Some years ago, a fellow tech director asked me why I would go to the trouble of writing custom scripts if they would all periodically have to be updated to keep up with changing technologies. At the time, I replied that the upgrade paths for commercial web programs were typically not painless, and that I thought that the upgrades would not take very long compared to the time invested the write the scripts in the first place. However, I have never had the chance to put this theory to the test until today. Fortunately, I have been proven right so far.
Last week, I installed the updated framework of IIS6, PHP5, mySQL5, and PERL 5.8.8. Today, it has taken only half a day to restore functionality to about three quarters of the insideUHS web scripts. I have learned a few lessons along the way.
IIS6 has added Web Service Extensions, which must be enabled for each script extension you want to be able to run (e.g., .cgi, .php). This seems obvious in hindsight, but I somehow managed to lose about half a day getting scripts to run on the new server. I was thrown off by the “file not found” error messages that IIS6 returns for the sake of security-by-obfuscation.
D’Arcy Norman provided a quick rundown on upgrading mySQL that I used to move from mySQL4 on the old server to mySQL5 on the new. My transition was a bit tougher than his. I learned that it is important to use the -Q option he specified, as some column names conflicted with mySQL reserved words. I learned to run the mysql_fix_privilege_tables script in order to upgrade the mysql user database to the new version. I somehow barely missed out on a slightly newer version of mySQL that has a mysql_upgrade script included in the distribution.
I was also hung up for a while on mySQL import errors while moving data from the old server to the new. Seems that some students had input dates of 2005-02-30 and 2006-06-31 into date fields, of which mySQL6 is less forgiving. I fixed all these, but then I ran into an “out of range” error that was harder to troubleshoot. Having a hard time fixing all the bad data in our rather large database, I searched the web for a workaround and found that I could temporarily disable strict mode in my.ini for the import. I then restored strict mode and everything worked fine. I suppose the bad data may produce an error again one day, but then it should be a lot easier to localize and fix within the context of a working web app. Lots of last year’s data won’t ever be viewed again. If the problem is a poorly-written open-source script, then a new version should do the trick.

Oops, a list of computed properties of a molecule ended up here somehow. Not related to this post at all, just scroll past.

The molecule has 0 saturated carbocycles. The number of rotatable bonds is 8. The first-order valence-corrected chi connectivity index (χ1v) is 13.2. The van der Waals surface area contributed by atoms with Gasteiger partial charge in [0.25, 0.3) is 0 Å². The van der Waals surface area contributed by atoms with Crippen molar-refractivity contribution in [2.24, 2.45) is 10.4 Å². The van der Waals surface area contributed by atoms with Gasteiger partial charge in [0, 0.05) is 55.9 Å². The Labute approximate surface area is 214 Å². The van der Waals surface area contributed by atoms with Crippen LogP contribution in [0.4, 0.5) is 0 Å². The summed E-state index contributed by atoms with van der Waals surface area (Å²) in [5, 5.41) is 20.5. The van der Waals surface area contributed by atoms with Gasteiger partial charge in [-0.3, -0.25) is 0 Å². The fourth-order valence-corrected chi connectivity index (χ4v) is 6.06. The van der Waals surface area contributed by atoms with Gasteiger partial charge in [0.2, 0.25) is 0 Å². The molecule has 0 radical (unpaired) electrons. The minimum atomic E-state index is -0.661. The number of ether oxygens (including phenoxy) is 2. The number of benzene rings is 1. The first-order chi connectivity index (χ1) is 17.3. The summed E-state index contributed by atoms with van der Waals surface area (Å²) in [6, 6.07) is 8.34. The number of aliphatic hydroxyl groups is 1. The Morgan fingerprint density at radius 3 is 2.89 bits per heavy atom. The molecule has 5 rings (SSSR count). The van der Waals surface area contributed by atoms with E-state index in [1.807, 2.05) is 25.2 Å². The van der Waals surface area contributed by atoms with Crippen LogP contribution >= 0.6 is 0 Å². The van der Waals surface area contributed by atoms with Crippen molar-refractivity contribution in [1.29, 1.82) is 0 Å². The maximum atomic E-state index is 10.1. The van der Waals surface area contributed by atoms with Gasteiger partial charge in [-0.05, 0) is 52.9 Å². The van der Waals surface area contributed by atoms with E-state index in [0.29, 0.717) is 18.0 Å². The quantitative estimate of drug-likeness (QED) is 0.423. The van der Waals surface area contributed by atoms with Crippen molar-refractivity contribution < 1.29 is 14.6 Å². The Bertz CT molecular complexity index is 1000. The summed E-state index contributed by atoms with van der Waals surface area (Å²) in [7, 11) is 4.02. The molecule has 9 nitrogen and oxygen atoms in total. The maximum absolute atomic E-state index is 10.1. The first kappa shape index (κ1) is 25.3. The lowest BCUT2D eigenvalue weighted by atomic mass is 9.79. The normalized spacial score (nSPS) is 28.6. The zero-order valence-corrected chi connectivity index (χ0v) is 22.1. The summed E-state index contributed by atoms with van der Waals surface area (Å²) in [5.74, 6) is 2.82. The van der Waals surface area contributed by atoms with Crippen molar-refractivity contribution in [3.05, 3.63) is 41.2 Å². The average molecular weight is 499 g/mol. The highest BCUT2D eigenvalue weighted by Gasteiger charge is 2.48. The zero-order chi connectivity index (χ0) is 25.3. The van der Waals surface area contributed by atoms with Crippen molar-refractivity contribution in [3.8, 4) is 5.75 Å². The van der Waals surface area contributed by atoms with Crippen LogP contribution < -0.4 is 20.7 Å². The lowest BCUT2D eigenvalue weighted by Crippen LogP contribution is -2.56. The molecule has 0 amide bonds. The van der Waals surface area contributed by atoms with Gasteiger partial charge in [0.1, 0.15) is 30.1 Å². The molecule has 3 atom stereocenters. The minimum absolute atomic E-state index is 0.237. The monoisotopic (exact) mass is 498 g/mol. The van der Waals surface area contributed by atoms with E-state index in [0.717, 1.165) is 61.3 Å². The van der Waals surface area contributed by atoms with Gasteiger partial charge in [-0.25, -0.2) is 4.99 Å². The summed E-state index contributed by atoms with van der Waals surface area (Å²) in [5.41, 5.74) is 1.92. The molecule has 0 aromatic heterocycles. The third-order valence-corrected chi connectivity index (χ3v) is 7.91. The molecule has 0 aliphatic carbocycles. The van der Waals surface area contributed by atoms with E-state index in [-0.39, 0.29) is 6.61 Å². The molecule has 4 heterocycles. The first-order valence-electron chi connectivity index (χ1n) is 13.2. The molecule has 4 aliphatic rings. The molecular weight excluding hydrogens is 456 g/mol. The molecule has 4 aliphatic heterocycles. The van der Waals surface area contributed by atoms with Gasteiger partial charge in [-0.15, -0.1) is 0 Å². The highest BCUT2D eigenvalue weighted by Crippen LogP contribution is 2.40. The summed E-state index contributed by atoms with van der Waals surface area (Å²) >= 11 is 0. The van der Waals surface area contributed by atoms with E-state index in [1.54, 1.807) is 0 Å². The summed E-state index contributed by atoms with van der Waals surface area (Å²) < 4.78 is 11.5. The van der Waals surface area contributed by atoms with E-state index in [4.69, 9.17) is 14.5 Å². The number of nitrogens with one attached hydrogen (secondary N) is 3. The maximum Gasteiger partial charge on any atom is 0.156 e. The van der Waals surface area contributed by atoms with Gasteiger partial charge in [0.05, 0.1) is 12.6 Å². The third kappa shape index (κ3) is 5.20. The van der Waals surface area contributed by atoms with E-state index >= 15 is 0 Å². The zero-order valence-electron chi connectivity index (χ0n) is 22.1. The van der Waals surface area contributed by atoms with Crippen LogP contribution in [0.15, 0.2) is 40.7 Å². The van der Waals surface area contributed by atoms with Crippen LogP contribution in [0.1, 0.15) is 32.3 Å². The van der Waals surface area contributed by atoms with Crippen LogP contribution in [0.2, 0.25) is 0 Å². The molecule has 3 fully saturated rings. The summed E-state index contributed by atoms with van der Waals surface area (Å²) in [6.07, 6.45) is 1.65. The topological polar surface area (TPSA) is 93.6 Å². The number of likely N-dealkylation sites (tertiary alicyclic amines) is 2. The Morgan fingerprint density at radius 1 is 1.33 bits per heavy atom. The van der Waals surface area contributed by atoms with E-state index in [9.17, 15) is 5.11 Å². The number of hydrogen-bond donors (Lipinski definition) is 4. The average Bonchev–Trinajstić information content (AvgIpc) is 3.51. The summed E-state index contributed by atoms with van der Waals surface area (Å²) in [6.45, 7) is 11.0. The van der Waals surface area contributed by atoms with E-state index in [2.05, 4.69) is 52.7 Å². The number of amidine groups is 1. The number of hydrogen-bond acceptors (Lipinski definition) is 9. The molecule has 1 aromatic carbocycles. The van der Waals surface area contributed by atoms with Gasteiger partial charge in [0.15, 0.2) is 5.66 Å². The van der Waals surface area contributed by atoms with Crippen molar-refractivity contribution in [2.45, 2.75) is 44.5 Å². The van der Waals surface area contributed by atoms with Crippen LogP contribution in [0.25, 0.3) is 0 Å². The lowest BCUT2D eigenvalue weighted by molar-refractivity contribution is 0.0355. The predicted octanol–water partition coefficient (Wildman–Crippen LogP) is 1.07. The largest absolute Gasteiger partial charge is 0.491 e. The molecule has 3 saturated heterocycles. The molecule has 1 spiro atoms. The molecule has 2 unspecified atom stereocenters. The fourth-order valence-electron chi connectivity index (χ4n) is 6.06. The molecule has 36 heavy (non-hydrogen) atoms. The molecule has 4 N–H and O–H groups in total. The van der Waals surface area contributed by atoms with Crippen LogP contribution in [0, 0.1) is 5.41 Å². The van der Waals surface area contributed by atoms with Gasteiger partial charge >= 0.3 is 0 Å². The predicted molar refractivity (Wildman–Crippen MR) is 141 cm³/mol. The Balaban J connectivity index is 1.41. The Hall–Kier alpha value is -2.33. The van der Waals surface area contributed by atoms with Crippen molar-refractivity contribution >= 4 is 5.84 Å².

I am still getting used to the new security feature of IIS6 which suppresses PERL compilation errors because they do not include a full content-type header. I still want to search ActiveState for a way to temporarily enable headers on error messages when debugging scripts. However, I have found a couple of other ways to debug these scripts. First off, you can see the compilation errors by running scripts from the command line, e.g.
c:\> perl test.cgi. If you need to pass parameters to the script to produce the error, then the format is different from a URL query string, e.g.
c:\ perl test.cgi action=submit. This is not going to scale up to a full form, but it resolves most script issues.
Most PERL script issues I have found are related to libraries I used on the old server that I must reinstall on the new server. The command-line error messages are very informative in this case. I love the ActiveState Perl Package Manager (PPM). Just run ‘ppm’ at the command line, search for the module you want, and then install it. For example,
It’s a good idea to search first before installing. I was expecting to use the colon format DBD::mysql but discovered that ppm uses dashes instead, e.g., DBD-mysql. It’s a really fast way to automatically find and install PERL modules into your Windows PERL distribution.
A few scripts have required some easy path edits, since I altered the web directory structure a little bit to better organize static and dynamic content. This was previously motivated by the need to store PHP scripts separately from HTML docs in order to keep database passwords out of directories to which users have read access. I have been good about naming paths to essential data files and templates at the top of each script, so it has been easy to fix those for each script.
This reminds me to mention that Windows has not satisfactorily addressed FTP security problems. Instead of permitting me to set FTP permissions by user account, I only have the option of making users be restricted to their home directories for FTP — and this is not trivial to do. That’s why I had to remove the PHP scripts from the web directories in the first place. Otherwise, users would be able to download PHP source code and look for juicy database passwords contained therein. FTP still relies solely on directory permissions, which are not helpful when you want to give users HTTP read access but no FTP access of any sort. Given the rise of web-based CMS systems, we may completely eliminate FTP this year. the number of FTP users has declined in recent years anyway as Moodle and blogs have taken off.
Onward with the web migration.